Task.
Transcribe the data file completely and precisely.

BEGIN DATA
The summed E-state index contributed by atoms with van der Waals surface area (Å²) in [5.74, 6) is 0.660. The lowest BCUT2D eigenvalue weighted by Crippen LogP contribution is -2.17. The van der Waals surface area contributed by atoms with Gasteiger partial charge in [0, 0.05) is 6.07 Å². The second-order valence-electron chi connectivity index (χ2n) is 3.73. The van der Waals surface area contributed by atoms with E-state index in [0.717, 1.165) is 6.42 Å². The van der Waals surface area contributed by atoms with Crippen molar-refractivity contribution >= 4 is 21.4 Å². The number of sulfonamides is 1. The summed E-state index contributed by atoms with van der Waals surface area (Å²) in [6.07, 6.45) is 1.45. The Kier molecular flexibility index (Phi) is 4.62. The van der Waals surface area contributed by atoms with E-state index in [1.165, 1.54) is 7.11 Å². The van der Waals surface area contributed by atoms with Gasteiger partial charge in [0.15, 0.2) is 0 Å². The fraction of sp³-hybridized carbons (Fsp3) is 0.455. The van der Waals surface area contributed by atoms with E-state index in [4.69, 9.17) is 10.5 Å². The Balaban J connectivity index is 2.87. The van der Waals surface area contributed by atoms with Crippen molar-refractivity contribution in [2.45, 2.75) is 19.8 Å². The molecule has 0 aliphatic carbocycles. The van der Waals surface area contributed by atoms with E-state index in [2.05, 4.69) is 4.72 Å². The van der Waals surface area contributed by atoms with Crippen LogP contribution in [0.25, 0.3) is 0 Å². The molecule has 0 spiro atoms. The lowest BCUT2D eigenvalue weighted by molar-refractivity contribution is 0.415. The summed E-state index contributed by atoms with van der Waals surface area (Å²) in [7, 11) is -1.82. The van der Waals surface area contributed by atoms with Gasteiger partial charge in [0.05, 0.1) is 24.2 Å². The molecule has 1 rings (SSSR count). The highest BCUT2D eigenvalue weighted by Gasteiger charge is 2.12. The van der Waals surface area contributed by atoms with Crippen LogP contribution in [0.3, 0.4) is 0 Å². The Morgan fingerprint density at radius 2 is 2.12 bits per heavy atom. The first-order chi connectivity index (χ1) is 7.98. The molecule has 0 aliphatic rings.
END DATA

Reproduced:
The summed E-state index contributed by atoms with van der Waals surface area (Å²) in [5.74, 6) is 0.660. The lowest BCUT2D eigenvalue weighted by Crippen LogP contribution is -2.17. The van der Waals surface area contributed by atoms with Gasteiger partial charge in [0, 0.05) is 6.07 Å². The second-order valence-electron chi connectivity index (χ2n) is 3.73. The van der Waals surface area contributed by atoms with E-state index in [0.717, 1.165) is 6.42 Å². The van der Waals surface area contributed by atoms with Crippen molar-refractivity contribution >= 4 is 21.4 Å². The number of sulfonamides is 1. The summed E-state index contributed by atoms with van der Waals surface area (Å²) in [6.07, 6.45) is 1.45. The Kier molecular flexibility index (Phi) is 4.62. The van der Waals surface area contributed by atoms with E-state index in [1.165, 1.54) is 7.11 Å². The van der Waals surface area contributed by atoms with Gasteiger partial charge in [0.15, 0.2) is 0 Å². The fraction of sp³-hybridized carbons (Fsp3) is 0.455. The van der Waals surface area contributed by atoms with E-state index in [4.69, 9.17) is 10.5 Å². The Balaban J connectivity index is 2.87. The van der Waals surface area contributed by atoms with Crippen molar-refractivity contribution in [2.45, 2.75) is 19.8 Å². The molecule has 0 aliphatic carbocycles. The van der Waals surface area contributed by atoms with E-state index in [2.05, 4.69) is 4.72 Å². The van der Waals surface area contributed by atoms with Crippen LogP contribution in [0.25, 0.3) is 0 Å². The molecule has 0 spiro atoms. The lowest BCUT2D eigenvalue weighted by molar-refractivity contribution is 0.415. The summed E-state index contributed by atoms with van der Waals surface area (Å²) in [7, 11) is -1.82. The van der Waals surface area contributed by atoms with Gasteiger partial charge in [0.05, 0.1) is 24.2 Å². The molecule has 1 rings (SSSR count). The highest BCUT2D eigenvalue weighted by Gasteiger charge is 2.12. The van der Waals surface area contributed by atoms with Crippen LogP contribution in [0.3, 0.4) is 0 Å². The Morgan fingerprint density at radius 2 is 2.12 bits per heavy atom. The first-order chi connectivity index (χ1) is 7.98. The molecule has 0 aliphatic rings.